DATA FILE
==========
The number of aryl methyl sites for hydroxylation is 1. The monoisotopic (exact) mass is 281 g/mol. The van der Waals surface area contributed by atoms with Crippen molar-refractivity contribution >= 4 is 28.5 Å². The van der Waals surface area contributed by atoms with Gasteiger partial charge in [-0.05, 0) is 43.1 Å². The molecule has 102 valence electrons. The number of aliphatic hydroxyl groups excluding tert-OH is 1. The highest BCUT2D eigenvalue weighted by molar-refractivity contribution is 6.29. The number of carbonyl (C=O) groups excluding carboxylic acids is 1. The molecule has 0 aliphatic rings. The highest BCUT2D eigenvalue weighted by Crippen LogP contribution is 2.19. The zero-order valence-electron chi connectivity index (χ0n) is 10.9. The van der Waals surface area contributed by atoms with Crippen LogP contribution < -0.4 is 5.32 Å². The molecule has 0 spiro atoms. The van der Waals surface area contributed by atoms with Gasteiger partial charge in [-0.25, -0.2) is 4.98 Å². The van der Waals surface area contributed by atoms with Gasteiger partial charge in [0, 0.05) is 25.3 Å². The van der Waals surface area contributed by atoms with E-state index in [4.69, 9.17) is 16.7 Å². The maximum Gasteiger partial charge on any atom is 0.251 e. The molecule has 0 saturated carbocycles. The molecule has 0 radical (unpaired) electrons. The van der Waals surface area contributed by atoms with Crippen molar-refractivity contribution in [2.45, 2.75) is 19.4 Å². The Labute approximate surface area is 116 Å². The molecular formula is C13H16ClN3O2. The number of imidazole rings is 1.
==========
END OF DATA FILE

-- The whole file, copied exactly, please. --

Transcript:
The number of aryl methyl sites for hydroxylation is 1. The monoisotopic (exact) mass is 281 g/mol. The van der Waals surface area contributed by atoms with Crippen molar-refractivity contribution >= 4 is 28.5 Å². The van der Waals surface area contributed by atoms with Gasteiger partial charge in [-0.05, 0) is 43.1 Å². The molecule has 102 valence electrons. The number of aliphatic hydroxyl groups excluding tert-OH is 1. The highest BCUT2D eigenvalue weighted by molar-refractivity contribution is 6.29. The number of carbonyl (C=O) groups excluding carboxylic acids is 1. The molecule has 0 aliphatic rings. The highest BCUT2D eigenvalue weighted by Crippen LogP contribution is 2.19. The zero-order valence-electron chi connectivity index (χ0n) is 10.9. The van der Waals surface area contributed by atoms with Crippen LogP contribution < -0.4 is 5.32 Å². The molecule has 0 spiro atoms. The van der Waals surface area contributed by atoms with Gasteiger partial charge in [-0.25, -0.2) is 4.98 Å². The van der Waals surface area contributed by atoms with Gasteiger partial charge in [0, 0.05) is 25.3 Å². The van der Waals surface area contributed by atoms with E-state index in [4.69, 9.17) is 16.7 Å². The maximum Gasteiger partial charge on any atom is 0.251 e. The molecule has 0 saturated carbocycles. The molecule has 0 radical (unpaired) electrons. The van der Waals surface area contributed by atoms with Crippen molar-refractivity contribution in [2.45, 2.75) is 19.4 Å². The Labute approximate surface area is 116 Å². The molecular formula is C13H16ClN3O2. The number of imidazole rings is 1.